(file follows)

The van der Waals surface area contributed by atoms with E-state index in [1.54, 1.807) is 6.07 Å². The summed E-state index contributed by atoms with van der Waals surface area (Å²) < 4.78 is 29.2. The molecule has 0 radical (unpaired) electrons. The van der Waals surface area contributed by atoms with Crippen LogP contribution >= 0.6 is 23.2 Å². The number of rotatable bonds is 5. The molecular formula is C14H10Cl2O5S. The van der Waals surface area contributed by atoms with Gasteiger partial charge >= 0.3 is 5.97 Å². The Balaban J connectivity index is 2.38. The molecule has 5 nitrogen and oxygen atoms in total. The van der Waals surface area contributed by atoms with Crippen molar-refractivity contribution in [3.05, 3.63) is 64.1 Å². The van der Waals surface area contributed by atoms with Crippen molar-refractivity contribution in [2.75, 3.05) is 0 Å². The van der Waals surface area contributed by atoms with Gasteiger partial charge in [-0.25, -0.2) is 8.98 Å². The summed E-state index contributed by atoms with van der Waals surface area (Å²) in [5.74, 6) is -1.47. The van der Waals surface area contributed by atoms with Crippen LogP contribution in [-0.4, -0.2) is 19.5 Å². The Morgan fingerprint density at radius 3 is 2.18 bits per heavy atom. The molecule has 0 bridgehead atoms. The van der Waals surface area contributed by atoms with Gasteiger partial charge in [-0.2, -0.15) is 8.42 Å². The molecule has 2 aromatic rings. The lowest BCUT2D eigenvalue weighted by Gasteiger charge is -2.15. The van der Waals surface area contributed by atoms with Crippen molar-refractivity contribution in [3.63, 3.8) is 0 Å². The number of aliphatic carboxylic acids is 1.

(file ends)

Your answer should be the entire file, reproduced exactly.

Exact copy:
The van der Waals surface area contributed by atoms with E-state index in [1.54, 1.807) is 6.07 Å². The summed E-state index contributed by atoms with van der Waals surface area (Å²) < 4.78 is 29.2. The molecule has 0 radical (unpaired) electrons. The van der Waals surface area contributed by atoms with Crippen LogP contribution >= 0.6 is 23.2 Å². The number of rotatable bonds is 5. The molecular formula is C14H10Cl2O5S. The van der Waals surface area contributed by atoms with Gasteiger partial charge >= 0.3 is 5.97 Å². The Balaban J connectivity index is 2.38. The molecule has 5 nitrogen and oxygen atoms in total. The van der Waals surface area contributed by atoms with Crippen molar-refractivity contribution in [3.05, 3.63) is 64.1 Å². The van der Waals surface area contributed by atoms with Crippen molar-refractivity contribution in [2.75, 3.05) is 0 Å². The van der Waals surface area contributed by atoms with Gasteiger partial charge in [-0.25, -0.2) is 8.98 Å². The summed E-state index contributed by atoms with van der Waals surface area (Å²) in [5.74, 6) is -1.47. The van der Waals surface area contributed by atoms with Crippen LogP contribution in [-0.4, -0.2) is 19.5 Å². The Morgan fingerprint density at radius 3 is 2.18 bits per heavy atom. The molecule has 0 bridgehead atoms. The van der Waals surface area contributed by atoms with Gasteiger partial charge in [-0.2, -0.15) is 8.42 Å². The molecule has 2 aromatic rings. The lowest BCUT2D eigenvalue weighted by Gasteiger charge is -2.15. The van der Waals surface area contributed by atoms with Crippen molar-refractivity contribution in [3.63, 3.8) is 0 Å². The number of aliphatic carboxylic acids is 1.